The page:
If you were to ask a six-year-old what he or she would like to do with their time, it is not far-fetched if the answers you get ranges from playing with toys to watching their favourite cartoon show on Nickelodeon or Disney.
However, the case is not the same for Esther Okade who at just six years old was already taking her maths GCSE, generally undertaken by 14 to 16-year-olds in the United Kingdom, and getting a C.
Esther lives in Walsall, in the West Midlands with her family has always been interested in Maths. She wrote her first Math GSCE exam, a British high school qualification, at just six, where she received a C-grade. A year later, she outdid herself and got the A-grade she wanted. Then in 2014, she scored a B-grade when she wrote the Math A-level exam.
In 2015, at the age of 10, Okade enrolled at Open University (a UK-based distance learning college) for a university maths course and began getting straight A’s as one of the youngest undergraduate students in the country. Three weeks after enrolment, she was already top of the class, receiving a perfect score on her first test, which she said was “easy.”
At the time of enrolment, Esther said:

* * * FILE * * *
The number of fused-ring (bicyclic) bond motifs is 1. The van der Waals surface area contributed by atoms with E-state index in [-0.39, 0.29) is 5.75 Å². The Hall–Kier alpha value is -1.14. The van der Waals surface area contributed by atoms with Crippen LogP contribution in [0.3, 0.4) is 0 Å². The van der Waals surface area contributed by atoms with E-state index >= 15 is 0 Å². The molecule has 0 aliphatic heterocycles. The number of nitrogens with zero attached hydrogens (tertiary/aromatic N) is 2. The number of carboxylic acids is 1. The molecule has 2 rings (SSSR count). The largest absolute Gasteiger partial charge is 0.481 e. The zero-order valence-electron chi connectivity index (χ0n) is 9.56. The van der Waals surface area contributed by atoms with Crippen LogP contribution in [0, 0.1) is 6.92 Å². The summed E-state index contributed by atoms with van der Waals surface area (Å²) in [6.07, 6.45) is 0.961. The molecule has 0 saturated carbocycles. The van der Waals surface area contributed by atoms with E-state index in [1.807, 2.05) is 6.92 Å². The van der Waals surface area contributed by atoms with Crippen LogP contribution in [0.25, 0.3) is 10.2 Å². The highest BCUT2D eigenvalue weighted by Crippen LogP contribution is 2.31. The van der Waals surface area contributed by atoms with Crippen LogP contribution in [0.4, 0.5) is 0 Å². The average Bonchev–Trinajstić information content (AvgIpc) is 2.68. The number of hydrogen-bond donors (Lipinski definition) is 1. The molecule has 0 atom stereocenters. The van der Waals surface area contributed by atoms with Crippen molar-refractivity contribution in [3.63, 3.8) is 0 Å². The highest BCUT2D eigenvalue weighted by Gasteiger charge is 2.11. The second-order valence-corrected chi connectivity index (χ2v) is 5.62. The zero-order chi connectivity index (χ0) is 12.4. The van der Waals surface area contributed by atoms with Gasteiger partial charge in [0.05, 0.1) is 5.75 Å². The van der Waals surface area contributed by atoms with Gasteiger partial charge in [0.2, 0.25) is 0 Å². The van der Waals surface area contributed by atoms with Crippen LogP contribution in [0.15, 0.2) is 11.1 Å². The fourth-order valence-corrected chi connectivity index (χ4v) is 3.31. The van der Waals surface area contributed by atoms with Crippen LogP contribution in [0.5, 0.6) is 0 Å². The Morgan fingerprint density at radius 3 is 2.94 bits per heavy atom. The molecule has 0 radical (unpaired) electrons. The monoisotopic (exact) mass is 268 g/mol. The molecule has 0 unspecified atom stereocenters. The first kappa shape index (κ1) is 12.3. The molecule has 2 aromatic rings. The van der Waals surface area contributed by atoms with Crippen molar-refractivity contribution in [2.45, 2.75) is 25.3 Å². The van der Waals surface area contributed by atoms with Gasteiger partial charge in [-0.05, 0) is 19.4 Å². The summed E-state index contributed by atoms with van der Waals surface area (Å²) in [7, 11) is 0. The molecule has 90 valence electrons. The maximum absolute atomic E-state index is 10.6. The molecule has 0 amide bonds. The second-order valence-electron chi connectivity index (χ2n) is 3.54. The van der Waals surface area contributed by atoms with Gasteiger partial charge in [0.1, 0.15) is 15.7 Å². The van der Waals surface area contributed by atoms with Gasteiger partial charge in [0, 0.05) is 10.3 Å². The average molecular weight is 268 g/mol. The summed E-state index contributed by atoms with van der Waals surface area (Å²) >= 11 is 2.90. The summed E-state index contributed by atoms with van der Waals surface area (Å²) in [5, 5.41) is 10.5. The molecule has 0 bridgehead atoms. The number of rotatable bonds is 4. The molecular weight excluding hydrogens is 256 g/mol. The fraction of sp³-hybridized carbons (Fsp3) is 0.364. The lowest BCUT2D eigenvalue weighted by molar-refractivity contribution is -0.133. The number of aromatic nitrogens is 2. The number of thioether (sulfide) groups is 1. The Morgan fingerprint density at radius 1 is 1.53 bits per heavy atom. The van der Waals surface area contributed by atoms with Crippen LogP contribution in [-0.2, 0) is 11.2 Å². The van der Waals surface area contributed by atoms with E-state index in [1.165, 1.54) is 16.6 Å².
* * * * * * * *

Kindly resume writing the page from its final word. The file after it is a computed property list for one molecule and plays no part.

“I want to (finish the course) in two years. I actually wanted to start when I was seven. But my mum was like, “you’re too young, calm down.” So I’m going to do my PhD in financial maths when I’m 13. I want to have my own bank by the time I’m 15 because I like numbers and I like people and banking is a great way to help people.”
While some may credit her mom, Omonefe “Efe” Okade, who is a mathematician, going to university was entirely Esther’s idea. Esther’s mother, Efe Okade, noticed her daughter’s flair for figures shortly after she began homeschooling her at the age of three.
Perhaps what is most inspiring about Esther’s story is that she’s not taking advanced math courses simply because she can; she’s doing it because she sincerely wants to. Math is her passion the same way sports or music is for other kids. She told CNN:
“The course is so interesting. It has the type of maths of I love. It’s real maths — theories, complex numbers, all that type of stuff. It was super easy. My mum taught me in a nice way.”
Besides becoming one of the youngest college students in history, Esther is also writing a series of math workbooks for kids called Yummy Yummy Algebra.
Esther explained the series to CNN:
“It starts at a beginner level — that’s volume one. But then there will be volume two, and volume three, and then volume four. But I’ve only written the first one. As long as you can add or subtract, you’ll be able to do it. I want to show other children they are special.”
Esther told CNN about her dream of opening a bank.
“I want to (finish the course) in two years. Then I’m going to do my PhD in financial maths when I’m 13. I want to have my own bank by the time I’m 15 because I like numbers and I like people and banking is a great way to help people.”
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